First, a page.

Thank you, Roger. Good morning, and thank you for participating in this discussion of our 2008 first quarter results. Before we take your questions, I want to present an overview of our financial results for this quarter and for purposes of comparison to last year, I am going to present some of the results on a non-GAAP basis. This presentation excludes a gain on the sale of our metabolic screening lab during the 2008 first quarter and for the 2007 first quarter, I’m excluding expenses related to the stock option review and a benefit from a change in our reserves for uncertain tax positions. Our press release this morning contains a detailed GAAP reconciliation table. It's available on our website at www.pediatrix.com.

For the three months ended March 31st, our net patient service revenue increased by 16%, operating income increased by 14%, and earnings per share grew by 16% over the 2007 first quarter. As Roger said, our results were impacted by lower than expected same-unit NICU volume growth, which led to our earnings per share come in at $0.67. This includes $0.01 from discontinued operations related to the metabolic screening laboratory, which was included in our guidance for the quarter. For the quarter, we reported revenue of $245.6 million, up 16% from $210.9 million for the same period in 2007. We continue to grow our business through consistent improvement in contracting from third-party commercial payers. Our same-unit revenue growth of 7.8% consists of overall volume growth of 3.2% and contributions from reimbursement-related factors of 4.6% or a little bit higher than our annual guidance. We continue to see the flow through from the increase in the Texas Medicaid fee schedule that was effective in September of last year, as well as improvements from commercial payers. Same-unit volume growth of 3.2% includes contributions from our office-based practices, maternal-fetal medicine and pediatric cardiology, as well as NICU patient volume growth of 1.9%. When adjusted to exclude the extra day for leap year, our 2008 first quarter NICU patient volume grew by seven-tenth of 1% for the 2007 first quarter. As Roger said, this is below our historical range of 3% to 5%.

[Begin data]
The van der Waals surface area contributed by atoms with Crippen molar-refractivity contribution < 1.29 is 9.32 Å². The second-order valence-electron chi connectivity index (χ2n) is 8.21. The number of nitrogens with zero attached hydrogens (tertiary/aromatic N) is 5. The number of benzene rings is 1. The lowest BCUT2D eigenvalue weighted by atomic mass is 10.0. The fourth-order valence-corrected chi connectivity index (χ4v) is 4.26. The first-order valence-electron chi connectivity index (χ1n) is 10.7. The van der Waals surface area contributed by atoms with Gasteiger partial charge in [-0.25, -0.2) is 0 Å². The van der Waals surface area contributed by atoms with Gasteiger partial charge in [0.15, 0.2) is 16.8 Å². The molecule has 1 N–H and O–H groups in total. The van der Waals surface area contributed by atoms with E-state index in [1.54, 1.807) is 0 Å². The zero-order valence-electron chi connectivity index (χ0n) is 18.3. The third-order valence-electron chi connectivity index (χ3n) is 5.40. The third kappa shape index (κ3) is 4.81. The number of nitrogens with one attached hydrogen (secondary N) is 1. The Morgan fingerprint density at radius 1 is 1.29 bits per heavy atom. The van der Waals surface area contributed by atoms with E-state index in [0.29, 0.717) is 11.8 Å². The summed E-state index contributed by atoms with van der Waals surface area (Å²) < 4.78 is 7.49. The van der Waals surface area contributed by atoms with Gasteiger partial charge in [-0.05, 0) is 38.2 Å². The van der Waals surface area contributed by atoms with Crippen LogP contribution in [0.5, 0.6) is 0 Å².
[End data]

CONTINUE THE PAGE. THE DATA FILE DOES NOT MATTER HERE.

NICU patient volume declined throughout the quarter, our same-unit average daily census for February was lower than January, and for March it was below the prior year. Our preliminary results suggest that same-unit NICU volume for April was obviously slightly below the prior year levels, but was better than what we saw in March. We’re looking at all the available data to try to determine a cause for this. Unfortunately at this time, we've been unable to pinpoint any specific reason for the same-unit NICU volume slowdown this quarter. I'm sure there will be a lot of questions on this subject, but I'm also sure that we are not in a position today to comment much further than what we have at this point. Anything further would be speculative. I would expect that our next update on NICU patient volume will coincide with our second quarter results.

Getting back to our first quarter results, our profit after practice expense was $84.5 million for the 2008 first quarter, up 12% from $75.7 million for the same period in '07. Profit after practice expense margin declined by 148 basis points due principally to practice salaries and benefits as a percent of revenue growing by approximately 125 basis points for the quarter. Most of this increase is the result of the inclusion of our anesthesia services in this year's quarterly results, as well as lower revenue associated with the lower than anticipated NICU patient volume. Overall general and administrative expense growth was only 6%, considerably less than the rate of revenue growth. General and administrative expenses as a percent of revenue decline by 122 basis points to 12.1% for the first quarter when compared to the 2007 results. Historically, our G&A expense management has driven operating margin improvements and we are pleased that we continue to see administrative efficiencies. As for the 2008 first quarter, our G&A expense management cushioned the impact of lower patient volume on operating income and operating margin.